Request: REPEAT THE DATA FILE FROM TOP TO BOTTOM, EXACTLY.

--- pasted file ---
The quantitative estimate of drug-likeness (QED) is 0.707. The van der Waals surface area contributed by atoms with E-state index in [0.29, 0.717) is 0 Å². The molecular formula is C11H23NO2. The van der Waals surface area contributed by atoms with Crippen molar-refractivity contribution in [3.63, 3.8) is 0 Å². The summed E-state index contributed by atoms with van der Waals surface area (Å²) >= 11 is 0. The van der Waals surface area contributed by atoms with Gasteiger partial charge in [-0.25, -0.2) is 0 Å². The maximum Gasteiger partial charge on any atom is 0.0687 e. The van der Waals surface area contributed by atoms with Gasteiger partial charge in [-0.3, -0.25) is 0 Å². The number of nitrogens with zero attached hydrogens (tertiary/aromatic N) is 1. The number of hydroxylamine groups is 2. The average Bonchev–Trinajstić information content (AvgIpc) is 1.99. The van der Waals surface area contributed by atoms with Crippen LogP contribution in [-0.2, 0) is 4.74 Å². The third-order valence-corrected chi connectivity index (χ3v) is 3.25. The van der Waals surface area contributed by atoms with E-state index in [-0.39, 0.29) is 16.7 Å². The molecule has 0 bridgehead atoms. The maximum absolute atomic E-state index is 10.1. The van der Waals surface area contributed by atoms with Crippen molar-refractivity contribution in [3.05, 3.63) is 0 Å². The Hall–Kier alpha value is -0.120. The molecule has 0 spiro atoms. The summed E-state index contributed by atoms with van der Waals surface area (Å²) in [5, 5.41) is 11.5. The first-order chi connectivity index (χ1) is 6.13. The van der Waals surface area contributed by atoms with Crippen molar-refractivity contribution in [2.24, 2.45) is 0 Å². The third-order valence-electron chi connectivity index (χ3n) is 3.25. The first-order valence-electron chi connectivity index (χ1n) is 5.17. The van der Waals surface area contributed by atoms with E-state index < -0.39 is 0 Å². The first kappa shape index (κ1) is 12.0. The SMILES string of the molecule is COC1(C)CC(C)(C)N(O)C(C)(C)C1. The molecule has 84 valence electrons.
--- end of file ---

The quantitative estimate of drug-likeness (QED) is 0.707. The van der Waals surface area contributed by atoms with E-state index in [0.29, 0.717) is 0 Å². The molecular formula is C11H23NO2. The van der Waals surface area contributed by atoms with Crippen molar-refractivity contribution in [3.63, 3.8) is 0 Å². The summed E-state index contributed by atoms with van der Waals surface area (Å²) >= 11 is 0. The van der Waals surface area contributed by atoms with Gasteiger partial charge in [-0.25, -0.2) is 0 Å². The maximum Gasteiger partial charge on any atom is 0.0687 e. The van der Waals surface area contributed by atoms with Gasteiger partial charge in [-0.3, -0.25) is 0 Å². The number of nitrogens with zero attached hydrogens (tertiary/aromatic N) is 1. The number of hydroxylamine groups is 2. The average Bonchev–Trinajstić information content (AvgIpc) is 1.99. The van der Waals surface area contributed by atoms with Crippen LogP contribution in [-0.2, 0) is 4.74 Å². The third-order valence-corrected chi connectivity index (χ3v) is 3.25. The van der Waals surface area contributed by atoms with E-state index in [-0.39, 0.29) is 16.7 Å². The molecule has 0 bridgehead atoms. The maximum absolute atomic E-state index is 10.1. The van der Waals surface area contributed by atoms with Crippen molar-refractivity contribution in [3.05, 3.63) is 0 Å². The Hall–Kier alpha value is -0.120. The molecule has 0 spiro atoms. The summed E-state index contributed by atoms with van der Waals surface area (Å²) in [5, 5.41) is 11.5. The first-order chi connectivity index (χ1) is 6.13. The van der Waals surface area contributed by atoms with Crippen molar-refractivity contribution in [2.24, 2.45) is 0 Å². The third-order valence-electron chi connectivity index (χ3n) is 3.25. The first-order valence-electron chi connectivity index (χ1n) is 5.17. The van der Waals surface area contributed by atoms with E-state index < -0.39 is 0 Å². The first kappa shape index (κ1) is 12.0. The SMILES string of the molecule is COC1(C)CC(C)(C)N(O)C(C)(C)C1. The molecule has 84 valence electrons.